[First Philanthropy Fridays] Meet Young Black Philanthropist: Jenna Bond-Louden

“Sustainable philanthropy, and perhaps civic leadership, requires us to develop a budget for giving that outlines the intent of our spending…”- Jenna

How old are you? 29

Where do you live? Harlem, New York

How many years have you been giving back?

I have been giving back my whole life, but purposefully for 10 years. Throughout my youth, I accompanied my grandmother to her volunteer work to educate and care for children with development disabilities, which I guess now it would be described as caring for autistic children. That taught me an adamant faith in serving the ability of every child and to live for what you can give. While studying at Wellesley College, I became involved civil rights and inclusion conversations and had the opportunity to be mentored by Professors Charles Ogletree and Lani Guinier of Harvard Law School, as well as receive training from Marian Wright Edelman and other members of Martin Luther King, Jr.’s cabinet at the Alex Haley Farm. I have always believed that you have got to serve the base that lifts you up and to be aware of the community that exists to allow your success to thrive. Living in Harlem keeps me aware of that principle.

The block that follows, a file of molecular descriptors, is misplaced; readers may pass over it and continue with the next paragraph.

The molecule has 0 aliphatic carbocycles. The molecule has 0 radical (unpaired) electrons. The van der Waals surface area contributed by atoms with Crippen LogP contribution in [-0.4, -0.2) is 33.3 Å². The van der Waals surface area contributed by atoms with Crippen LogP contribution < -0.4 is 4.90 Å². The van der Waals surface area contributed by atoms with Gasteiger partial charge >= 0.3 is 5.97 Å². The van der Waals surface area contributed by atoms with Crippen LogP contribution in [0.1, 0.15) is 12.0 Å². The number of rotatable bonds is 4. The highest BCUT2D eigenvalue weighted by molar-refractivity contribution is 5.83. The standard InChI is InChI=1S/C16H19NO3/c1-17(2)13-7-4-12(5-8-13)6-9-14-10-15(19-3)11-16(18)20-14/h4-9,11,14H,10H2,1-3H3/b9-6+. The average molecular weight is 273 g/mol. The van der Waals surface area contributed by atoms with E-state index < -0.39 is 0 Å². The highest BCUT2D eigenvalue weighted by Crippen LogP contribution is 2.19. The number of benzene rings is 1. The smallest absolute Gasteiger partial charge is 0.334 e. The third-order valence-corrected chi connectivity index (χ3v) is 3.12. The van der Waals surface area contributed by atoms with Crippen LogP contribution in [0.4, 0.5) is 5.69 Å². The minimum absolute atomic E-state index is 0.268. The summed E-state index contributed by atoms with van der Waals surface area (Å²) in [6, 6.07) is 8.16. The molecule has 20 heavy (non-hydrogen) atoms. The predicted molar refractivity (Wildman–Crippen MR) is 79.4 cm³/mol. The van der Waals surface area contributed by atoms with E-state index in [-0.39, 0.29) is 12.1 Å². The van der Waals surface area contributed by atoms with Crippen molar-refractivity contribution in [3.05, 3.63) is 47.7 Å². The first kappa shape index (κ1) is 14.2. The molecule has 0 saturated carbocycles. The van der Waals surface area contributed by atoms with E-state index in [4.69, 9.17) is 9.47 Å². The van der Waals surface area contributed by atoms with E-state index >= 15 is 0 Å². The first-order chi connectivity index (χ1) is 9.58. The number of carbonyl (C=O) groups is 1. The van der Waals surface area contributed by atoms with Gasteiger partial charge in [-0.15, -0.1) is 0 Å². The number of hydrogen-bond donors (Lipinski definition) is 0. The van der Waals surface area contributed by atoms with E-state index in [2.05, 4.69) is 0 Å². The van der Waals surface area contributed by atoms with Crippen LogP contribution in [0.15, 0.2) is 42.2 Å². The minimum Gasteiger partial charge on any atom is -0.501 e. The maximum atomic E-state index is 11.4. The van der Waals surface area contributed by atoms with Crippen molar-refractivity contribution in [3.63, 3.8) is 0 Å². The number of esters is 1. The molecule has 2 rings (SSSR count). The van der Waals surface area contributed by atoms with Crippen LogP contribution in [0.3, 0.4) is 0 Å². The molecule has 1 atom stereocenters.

What is your personal mission?

I seek to invest my time, in balance with financial support, to efforts that build my vision of being a leader among leaders. It seems standing out is about being better than others, rather than being good neighbors to one another. I want to be part of an era where the definition of being outstanding is being the best version of yourself and lifting others to that same height.